It would have been fun to be in that FOMC room today with a recorder so we could hear the sound effects but instead we have to “hear between the lines”.
RogerRafter on The Market Traders took a look at wording changes in the last two FOMC statements.
Old wording: “Recent indicators have suggested somewhat firmer economic growth, and some tentative signs of stabilization have appeared in the housing market. Overall, the economy seems likely to expand at a moderate pace over coming quarters.”
New wording: “Recent indicators have been mixed and the adjustment in the housing sector is ongoing. Nevertheless, the economy seems likely to continue to expand at a moderate pace over coming quarters.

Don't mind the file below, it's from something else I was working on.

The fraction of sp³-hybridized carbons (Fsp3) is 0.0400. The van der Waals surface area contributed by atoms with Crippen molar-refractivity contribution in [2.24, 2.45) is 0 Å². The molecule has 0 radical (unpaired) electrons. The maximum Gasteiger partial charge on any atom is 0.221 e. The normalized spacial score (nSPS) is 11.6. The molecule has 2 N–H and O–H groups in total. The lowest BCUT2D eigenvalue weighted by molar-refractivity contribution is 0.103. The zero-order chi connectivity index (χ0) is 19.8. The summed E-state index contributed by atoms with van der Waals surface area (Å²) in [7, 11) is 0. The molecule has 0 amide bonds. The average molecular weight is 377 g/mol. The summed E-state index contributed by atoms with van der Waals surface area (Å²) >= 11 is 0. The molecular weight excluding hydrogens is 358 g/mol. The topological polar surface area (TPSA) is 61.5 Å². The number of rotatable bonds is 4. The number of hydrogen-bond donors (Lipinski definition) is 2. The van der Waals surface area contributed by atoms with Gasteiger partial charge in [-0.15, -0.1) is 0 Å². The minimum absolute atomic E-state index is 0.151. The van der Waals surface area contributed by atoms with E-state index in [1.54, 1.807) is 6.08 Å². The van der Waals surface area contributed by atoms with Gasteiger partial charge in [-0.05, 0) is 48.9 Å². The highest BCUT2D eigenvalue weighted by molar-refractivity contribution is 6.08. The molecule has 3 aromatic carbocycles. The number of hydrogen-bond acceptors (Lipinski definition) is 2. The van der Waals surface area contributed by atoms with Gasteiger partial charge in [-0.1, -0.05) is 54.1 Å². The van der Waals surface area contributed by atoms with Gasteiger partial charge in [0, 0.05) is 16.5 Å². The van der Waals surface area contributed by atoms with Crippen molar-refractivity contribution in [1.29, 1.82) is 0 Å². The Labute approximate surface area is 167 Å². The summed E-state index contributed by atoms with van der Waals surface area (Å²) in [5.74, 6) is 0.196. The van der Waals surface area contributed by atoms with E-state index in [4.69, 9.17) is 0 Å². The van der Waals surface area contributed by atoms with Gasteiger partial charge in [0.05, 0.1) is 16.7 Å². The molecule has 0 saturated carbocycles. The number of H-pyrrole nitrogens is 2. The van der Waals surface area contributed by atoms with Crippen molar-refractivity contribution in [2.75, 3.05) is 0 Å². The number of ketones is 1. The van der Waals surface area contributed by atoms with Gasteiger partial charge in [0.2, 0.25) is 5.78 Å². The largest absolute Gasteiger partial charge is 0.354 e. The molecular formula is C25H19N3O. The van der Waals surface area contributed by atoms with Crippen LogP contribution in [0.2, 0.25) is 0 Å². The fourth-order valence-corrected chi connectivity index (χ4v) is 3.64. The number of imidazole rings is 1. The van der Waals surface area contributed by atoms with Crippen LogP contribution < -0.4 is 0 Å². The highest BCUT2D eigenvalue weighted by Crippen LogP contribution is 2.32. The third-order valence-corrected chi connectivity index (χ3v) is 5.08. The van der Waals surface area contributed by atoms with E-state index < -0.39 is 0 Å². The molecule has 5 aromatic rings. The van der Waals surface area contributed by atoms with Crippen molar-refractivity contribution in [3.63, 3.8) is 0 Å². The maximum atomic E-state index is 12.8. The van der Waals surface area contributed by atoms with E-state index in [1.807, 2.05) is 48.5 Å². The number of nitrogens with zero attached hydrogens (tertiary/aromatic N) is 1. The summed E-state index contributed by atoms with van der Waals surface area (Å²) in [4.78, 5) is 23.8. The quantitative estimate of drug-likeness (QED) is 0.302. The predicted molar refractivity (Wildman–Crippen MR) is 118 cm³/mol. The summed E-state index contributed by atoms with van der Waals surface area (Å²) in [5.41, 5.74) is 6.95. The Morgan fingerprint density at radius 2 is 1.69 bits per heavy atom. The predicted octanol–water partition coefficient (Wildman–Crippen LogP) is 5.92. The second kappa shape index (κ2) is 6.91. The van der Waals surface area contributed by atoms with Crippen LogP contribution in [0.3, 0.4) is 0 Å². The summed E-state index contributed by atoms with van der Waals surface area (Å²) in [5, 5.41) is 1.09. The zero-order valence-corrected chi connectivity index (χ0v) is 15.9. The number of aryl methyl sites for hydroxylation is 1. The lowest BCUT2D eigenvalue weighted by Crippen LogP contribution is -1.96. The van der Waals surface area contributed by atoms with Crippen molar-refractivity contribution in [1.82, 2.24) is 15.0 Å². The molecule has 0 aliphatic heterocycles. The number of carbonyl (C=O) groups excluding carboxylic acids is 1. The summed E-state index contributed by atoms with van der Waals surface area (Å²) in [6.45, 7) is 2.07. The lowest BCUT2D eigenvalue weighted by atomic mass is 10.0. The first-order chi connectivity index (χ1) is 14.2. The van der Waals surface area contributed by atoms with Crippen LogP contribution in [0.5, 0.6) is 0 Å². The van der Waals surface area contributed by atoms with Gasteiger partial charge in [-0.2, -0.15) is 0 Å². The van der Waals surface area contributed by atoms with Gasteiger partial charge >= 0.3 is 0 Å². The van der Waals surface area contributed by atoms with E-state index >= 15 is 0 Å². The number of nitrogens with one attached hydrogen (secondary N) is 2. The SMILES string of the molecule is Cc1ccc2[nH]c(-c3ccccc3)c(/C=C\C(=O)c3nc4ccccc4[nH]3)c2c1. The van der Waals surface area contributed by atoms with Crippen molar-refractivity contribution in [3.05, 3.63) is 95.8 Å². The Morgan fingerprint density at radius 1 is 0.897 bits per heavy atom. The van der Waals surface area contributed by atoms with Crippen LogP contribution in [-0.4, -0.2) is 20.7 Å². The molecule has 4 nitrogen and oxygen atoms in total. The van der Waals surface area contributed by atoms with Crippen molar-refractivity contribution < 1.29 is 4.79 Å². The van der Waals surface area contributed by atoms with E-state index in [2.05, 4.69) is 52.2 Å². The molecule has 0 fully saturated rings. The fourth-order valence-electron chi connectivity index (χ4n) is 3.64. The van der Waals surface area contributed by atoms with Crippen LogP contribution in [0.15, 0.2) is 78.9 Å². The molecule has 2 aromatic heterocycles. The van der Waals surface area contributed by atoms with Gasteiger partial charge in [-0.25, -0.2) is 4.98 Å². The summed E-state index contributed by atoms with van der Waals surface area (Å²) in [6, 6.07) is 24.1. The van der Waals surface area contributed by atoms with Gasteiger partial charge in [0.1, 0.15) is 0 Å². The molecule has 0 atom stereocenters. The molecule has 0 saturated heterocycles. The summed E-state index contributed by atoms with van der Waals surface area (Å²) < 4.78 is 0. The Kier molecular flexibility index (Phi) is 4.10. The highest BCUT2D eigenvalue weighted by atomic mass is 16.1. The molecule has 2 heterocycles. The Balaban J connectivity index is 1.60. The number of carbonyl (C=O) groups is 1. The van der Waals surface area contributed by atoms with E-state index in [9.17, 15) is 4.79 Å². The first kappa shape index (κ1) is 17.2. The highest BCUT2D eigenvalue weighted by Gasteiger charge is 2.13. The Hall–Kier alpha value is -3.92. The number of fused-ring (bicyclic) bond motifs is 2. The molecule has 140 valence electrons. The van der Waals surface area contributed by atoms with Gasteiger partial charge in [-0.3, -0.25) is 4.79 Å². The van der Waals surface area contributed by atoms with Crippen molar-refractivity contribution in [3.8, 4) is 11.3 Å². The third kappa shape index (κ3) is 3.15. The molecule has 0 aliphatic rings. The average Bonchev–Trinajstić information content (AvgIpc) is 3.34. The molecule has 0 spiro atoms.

Old wording: “Readings on core inflation have improved modestly in recent months, and inflation pressures seem likely to moderate over time. However, the high level of resource utilization has the potential to sustain inflation pressures.”
New wording: “Recent readings on core inflation have been somewhat elevated. Although inflation pressures seem likely to moderate over time, the high level of resource utilization has the potential to sustain those pressures.”
Old wording: “The Committee judges that some inflation risks remain. The extent andtiming of any additional firming that may be needed to address these risks will depend on the evolution of the outlook for both inflation and economic growth, as implied by incoming information.”